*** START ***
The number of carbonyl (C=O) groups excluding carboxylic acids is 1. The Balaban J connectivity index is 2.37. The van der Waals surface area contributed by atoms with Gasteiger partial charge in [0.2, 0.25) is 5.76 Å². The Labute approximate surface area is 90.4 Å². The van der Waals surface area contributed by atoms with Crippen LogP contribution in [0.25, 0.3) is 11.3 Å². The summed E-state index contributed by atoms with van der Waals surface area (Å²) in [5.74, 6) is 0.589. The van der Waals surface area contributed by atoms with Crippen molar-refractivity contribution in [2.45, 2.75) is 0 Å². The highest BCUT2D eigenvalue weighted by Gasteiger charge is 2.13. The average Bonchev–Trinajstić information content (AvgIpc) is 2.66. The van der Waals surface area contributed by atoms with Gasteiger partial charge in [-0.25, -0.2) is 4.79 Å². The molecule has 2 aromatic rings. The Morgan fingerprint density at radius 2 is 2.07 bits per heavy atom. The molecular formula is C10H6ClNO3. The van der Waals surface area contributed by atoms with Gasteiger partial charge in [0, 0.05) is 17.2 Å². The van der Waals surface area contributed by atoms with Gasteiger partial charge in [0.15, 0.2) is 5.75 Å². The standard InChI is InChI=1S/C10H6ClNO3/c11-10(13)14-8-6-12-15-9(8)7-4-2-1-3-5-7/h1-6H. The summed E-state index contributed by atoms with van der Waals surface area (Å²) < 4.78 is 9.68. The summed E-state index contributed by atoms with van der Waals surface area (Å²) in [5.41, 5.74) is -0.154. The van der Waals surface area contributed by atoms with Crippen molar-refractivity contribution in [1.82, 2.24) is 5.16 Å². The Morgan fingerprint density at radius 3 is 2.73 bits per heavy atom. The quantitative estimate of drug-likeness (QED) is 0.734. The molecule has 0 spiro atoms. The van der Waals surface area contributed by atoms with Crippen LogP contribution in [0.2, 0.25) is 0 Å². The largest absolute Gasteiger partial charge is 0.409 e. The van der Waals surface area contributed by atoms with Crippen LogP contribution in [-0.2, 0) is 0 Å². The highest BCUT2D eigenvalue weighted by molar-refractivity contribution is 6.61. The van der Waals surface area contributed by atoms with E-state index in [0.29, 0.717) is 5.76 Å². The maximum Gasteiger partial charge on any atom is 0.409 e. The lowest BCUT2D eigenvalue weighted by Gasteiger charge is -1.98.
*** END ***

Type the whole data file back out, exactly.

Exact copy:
The number of carbonyl (C=O) groups excluding carboxylic acids is 1. The Balaban J connectivity index is 2.37. The van der Waals surface area contributed by atoms with Gasteiger partial charge in [0.2, 0.25) is 5.76 Å². The Labute approximate surface area is 90.4 Å². The van der Waals surface area contributed by atoms with Crippen LogP contribution in [0.25, 0.3) is 11.3 Å². The summed E-state index contributed by atoms with van der Waals surface area (Å²) in [5.74, 6) is 0.589. The van der Waals surface area contributed by atoms with Crippen molar-refractivity contribution in [2.45, 2.75) is 0 Å². The highest BCUT2D eigenvalue weighted by Gasteiger charge is 2.13. The average Bonchev–Trinajstić information content (AvgIpc) is 2.66. The van der Waals surface area contributed by atoms with Gasteiger partial charge in [-0.25, -0.2) is 4.79 Å². The molecule has 2 aromatic rings. The Morgan fingerprint density at radius 2 is 2.07 bits per heavy atom. The molecular formula is C10H6ClNO3. The van der Waals surface area contributed by atoms with Gasteiger partial charge in [0, 0.05) is 17.2 Å². The van der Waals surface area contributed by atoms with Gasteiger partial charge in [0.15, 0.2) is 5.75 Å². The standard InChI is InChI=1S/C10H6ClNO3/c11-10(13)14-8-6-12-15-9(8)7-4-2-1-3-5-7/h1-6H. The summed E-state index contributed by atoms with van der Waals surface area (Å²) < 4.78 is 9.68. The summed E-state index contributed by atoms with van der Waals surface area (Å²) in [5.41, 5.74) is -0.154. The van der Waals surface area contributed by atoms with Crippen molar-refractivity contribution in [1.82, 2.24) is 5.16 Å². The Morgan fingerprint density at radius 3 is 2.73 bits per heavy atom. The quantitative estimate of drug-likeness (QED) is 0.734. The molecule has 0 spiro atoms. The van der Waals surface area contributed by atoms with Crippen LogP contribution in [0.2, 0.25) is 0 Å². The largest absolute Gasteiger partial charge is 0.409 e. The van der Waals surface area contributed by atoms with Crippen LogP contribution in [-0.2, 0) is 0 Å². The highest BCUT2D eigenvalue weighted by molar-refractivity contribution is 6.61. The van der Waals surface area contributed by atoms with E-state index in [0.29, 0.717) is 5.76 Å². The maximum Gasteiger partial charge on any atom is 0.409 e. The lowest BCUT2D eigenvalue weighted by Gasteiger charge is -1.98.